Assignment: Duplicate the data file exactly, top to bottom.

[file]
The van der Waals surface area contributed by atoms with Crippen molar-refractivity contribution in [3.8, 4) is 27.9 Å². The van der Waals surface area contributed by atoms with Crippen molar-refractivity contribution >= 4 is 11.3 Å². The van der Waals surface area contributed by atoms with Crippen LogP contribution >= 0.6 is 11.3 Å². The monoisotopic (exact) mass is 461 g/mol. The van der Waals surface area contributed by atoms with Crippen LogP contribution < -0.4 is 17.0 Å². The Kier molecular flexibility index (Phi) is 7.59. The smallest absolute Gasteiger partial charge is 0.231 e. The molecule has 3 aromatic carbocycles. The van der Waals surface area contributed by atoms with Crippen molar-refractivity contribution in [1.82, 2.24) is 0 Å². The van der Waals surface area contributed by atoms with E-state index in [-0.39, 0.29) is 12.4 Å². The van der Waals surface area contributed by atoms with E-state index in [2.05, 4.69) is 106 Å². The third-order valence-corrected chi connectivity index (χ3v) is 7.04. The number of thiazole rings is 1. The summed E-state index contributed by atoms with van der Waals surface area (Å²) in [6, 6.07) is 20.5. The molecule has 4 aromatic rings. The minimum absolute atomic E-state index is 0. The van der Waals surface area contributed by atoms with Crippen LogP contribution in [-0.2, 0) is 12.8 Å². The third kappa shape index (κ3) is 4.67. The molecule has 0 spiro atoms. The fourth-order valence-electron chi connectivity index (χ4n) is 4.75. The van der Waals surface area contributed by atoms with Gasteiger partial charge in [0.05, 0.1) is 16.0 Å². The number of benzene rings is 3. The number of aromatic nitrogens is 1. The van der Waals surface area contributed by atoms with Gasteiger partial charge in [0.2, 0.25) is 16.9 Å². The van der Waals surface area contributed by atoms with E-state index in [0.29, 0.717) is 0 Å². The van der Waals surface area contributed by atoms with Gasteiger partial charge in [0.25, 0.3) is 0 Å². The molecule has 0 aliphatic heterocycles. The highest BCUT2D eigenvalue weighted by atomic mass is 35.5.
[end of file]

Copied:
The van der Waals surface area contributed by atoms with Crippen molar-refractivity contribution in [3.8, 4) is 27.9 Å². The van der Waals surface area contributed by atoms with Crippen molar-refractivity contribution >= 4 is 11.3 Å². The van der Waals surface area contributed by atoms with Crippen LogP contribution >= 0.6 is 11.3 Å². The monoisotopic (exact) mass is 461 g/mol. The van der Waals surface area contributed by atoms with Crippen LogP contribution < -0.4 is 17.0 Å². The Kier molecular flexibility index (Phi) is 7.59. The smallest absolute Gasteiger partial charge is 0.231 e. The molecule has 3 aromatic carbocycles. The van der Waals surface area contributed by atoms with Crippen molar-refractivity contribution in [1.82, 2.24) is 0 Å². The van der Waals surface area contributed by atoms with E-state index in [-0.39, 0.29) is 12.4 Å². The van der Waals surface area contributed by atoms with E-state index in [2.05, 4.69) is 106 Å². The third-order valence-corrected chi connectivity index (χ3v) is 7.04. The number of thiazole rings is 1. The summed E-state index contributed by atoms with van der Waals surface area (Å²) in [6, 6.07) is 20.5. The molecule has 4 aromatic rings. The minimum absolute atomic E-state index is 0. The van der Waals surface area contributed by atoms with Crippen LogP contribution in [-0.2, 0) is 12.8 Å². The third kappa shape index (κ3) is 4.67. The molecule has 0 spiro atoms. The fourth-order valence-electron chi connectivity index (χ4n) is 4.75. The van der Waals surface area contributed by atoms with Gasteiger partial charge in [0.05, 0.1) is 16.0 Å². The number of benzene rings is 3. The number of aromatic nitrogens is 1. The van der Waals surface area contributed by atoms with Gasteiger partial charge in [0.2, 0.25) is 16.9 Å². The van der Waals surface area contributed by atoms with E-state index in [0.29, 0.717) is 0 Å². The van der Waals surface area contributed by atoms with Gasteiger partial charge in [0.25, 0.3) is 0 Å². The molecule has 0 aliphatic heterocycles. The highest BCUT2D eigenvalue weighted by atomic mass is 35.5.